The long curves of Scenic Highway unfolded before him, the morning sun muted by the rolling gray, the sky promising a trademark Florida thunderstorm. It would build and build until the sky opened and drowned everything, not out of malice, not spite, but only because the sky would be too full to hold it all.

But Conner didn't see the sky. His eyes felt so hot. He sniffed, wiped his nose on the bottom of his shirt. What in God's ugly world would make the pain in his chest go away?


It took three hours for Conner to flag down a boat willing to tie onto one of the Jenny's stern cleats and pull her off the sandbar. With the sky growing blacker by the hour, there weren't many boats on the river.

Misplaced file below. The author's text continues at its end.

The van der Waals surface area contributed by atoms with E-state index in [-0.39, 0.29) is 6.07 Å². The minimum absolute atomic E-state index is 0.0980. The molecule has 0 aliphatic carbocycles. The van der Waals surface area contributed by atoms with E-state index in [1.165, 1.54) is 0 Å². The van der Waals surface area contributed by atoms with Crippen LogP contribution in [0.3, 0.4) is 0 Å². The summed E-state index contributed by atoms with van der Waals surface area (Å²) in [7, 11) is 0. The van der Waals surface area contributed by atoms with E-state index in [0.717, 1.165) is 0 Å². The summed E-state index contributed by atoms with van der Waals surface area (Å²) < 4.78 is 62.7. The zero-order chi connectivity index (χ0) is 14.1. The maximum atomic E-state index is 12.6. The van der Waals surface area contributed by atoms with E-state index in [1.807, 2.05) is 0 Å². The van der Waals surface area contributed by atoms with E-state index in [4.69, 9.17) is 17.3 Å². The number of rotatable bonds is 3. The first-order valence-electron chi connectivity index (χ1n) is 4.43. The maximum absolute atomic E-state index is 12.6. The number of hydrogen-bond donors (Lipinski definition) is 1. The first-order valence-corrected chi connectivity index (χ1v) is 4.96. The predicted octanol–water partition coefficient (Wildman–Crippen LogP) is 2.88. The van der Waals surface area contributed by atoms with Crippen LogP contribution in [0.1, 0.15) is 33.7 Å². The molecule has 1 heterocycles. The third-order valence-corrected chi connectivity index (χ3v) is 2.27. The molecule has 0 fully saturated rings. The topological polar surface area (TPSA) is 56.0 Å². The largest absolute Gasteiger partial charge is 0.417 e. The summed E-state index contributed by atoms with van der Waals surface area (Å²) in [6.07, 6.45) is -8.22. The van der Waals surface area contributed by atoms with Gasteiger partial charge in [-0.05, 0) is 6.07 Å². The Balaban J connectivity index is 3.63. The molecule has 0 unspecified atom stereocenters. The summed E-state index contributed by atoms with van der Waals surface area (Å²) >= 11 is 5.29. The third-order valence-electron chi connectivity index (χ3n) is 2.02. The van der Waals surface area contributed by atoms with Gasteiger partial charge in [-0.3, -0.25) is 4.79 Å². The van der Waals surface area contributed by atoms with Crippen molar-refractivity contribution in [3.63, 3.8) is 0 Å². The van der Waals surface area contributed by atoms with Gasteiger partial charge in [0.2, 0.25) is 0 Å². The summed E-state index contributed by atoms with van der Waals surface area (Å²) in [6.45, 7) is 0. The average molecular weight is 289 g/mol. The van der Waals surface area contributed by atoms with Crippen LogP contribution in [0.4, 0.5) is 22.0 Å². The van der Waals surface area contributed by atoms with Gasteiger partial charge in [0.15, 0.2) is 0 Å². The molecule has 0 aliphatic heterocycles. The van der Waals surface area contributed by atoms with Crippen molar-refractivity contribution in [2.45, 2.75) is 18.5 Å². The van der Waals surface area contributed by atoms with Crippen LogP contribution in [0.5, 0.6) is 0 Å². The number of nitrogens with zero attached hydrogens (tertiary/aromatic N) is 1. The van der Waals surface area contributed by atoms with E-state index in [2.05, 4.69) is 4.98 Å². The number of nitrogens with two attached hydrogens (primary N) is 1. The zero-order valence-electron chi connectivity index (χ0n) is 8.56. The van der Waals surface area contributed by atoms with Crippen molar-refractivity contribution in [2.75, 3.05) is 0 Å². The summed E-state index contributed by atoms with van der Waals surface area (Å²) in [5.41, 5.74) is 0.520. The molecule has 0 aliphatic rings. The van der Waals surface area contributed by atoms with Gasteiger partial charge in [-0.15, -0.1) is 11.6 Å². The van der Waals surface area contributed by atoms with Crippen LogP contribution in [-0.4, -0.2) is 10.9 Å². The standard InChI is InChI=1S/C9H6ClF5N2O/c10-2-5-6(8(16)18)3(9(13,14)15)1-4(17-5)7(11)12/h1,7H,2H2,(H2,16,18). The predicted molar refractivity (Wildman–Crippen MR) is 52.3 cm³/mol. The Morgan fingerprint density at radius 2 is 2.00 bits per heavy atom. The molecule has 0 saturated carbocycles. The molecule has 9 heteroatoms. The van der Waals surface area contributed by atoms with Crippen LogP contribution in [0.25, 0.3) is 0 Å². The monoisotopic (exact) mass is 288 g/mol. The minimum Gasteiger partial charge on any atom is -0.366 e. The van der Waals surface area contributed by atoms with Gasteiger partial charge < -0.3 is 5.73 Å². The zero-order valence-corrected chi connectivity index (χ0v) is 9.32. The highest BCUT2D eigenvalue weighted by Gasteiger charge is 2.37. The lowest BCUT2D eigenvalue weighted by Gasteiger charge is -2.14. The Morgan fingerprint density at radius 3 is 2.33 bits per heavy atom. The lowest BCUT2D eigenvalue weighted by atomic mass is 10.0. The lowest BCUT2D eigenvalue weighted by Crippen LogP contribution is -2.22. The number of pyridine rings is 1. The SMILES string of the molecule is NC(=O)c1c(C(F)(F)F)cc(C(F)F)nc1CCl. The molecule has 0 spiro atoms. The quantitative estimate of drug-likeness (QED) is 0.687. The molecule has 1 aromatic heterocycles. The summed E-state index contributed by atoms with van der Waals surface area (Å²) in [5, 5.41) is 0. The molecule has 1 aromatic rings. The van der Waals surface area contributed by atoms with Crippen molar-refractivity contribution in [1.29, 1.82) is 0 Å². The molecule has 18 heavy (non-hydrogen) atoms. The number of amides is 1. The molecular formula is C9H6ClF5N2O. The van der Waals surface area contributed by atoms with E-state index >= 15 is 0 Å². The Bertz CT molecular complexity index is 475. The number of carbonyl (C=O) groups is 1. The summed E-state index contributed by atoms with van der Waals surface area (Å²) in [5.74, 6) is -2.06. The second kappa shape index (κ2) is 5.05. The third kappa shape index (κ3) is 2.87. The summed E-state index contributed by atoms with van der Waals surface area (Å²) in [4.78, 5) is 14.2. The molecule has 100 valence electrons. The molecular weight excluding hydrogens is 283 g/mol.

The Boston Whaler, which had pulled Conner off the sandbar, was captained by an ex-navy chief with a Papa Hemingway beard and fading tattoos. "Better find some cover," he told Conner. "Weather service says a bad one is coming."

"I hear you." Conner thanked him, made sure the Jenny was secure, and cranked the inboards.

It had taken a few hours to find an appropriate marina and get organized. He figured another three hours for the trip. Downstream, under the swing-out bridge to the mouth of the river where it emptied into the Gulf. Then west along the coast to Paradise Marina almost in Alabama, the closest place to take on fuel and outfit the Jenny for Conner's escape. After leaving Tyranny, he'd parked Otis's Lincoln at the marina, the trunk full of expensive goods Conner planned to pawn. He thought about selling the Lincoln too but didn't want to invest the time and money in finding the right people to forge a registration and fence the vehicle.

Then Conner found the leather doctor's bag in the backseat.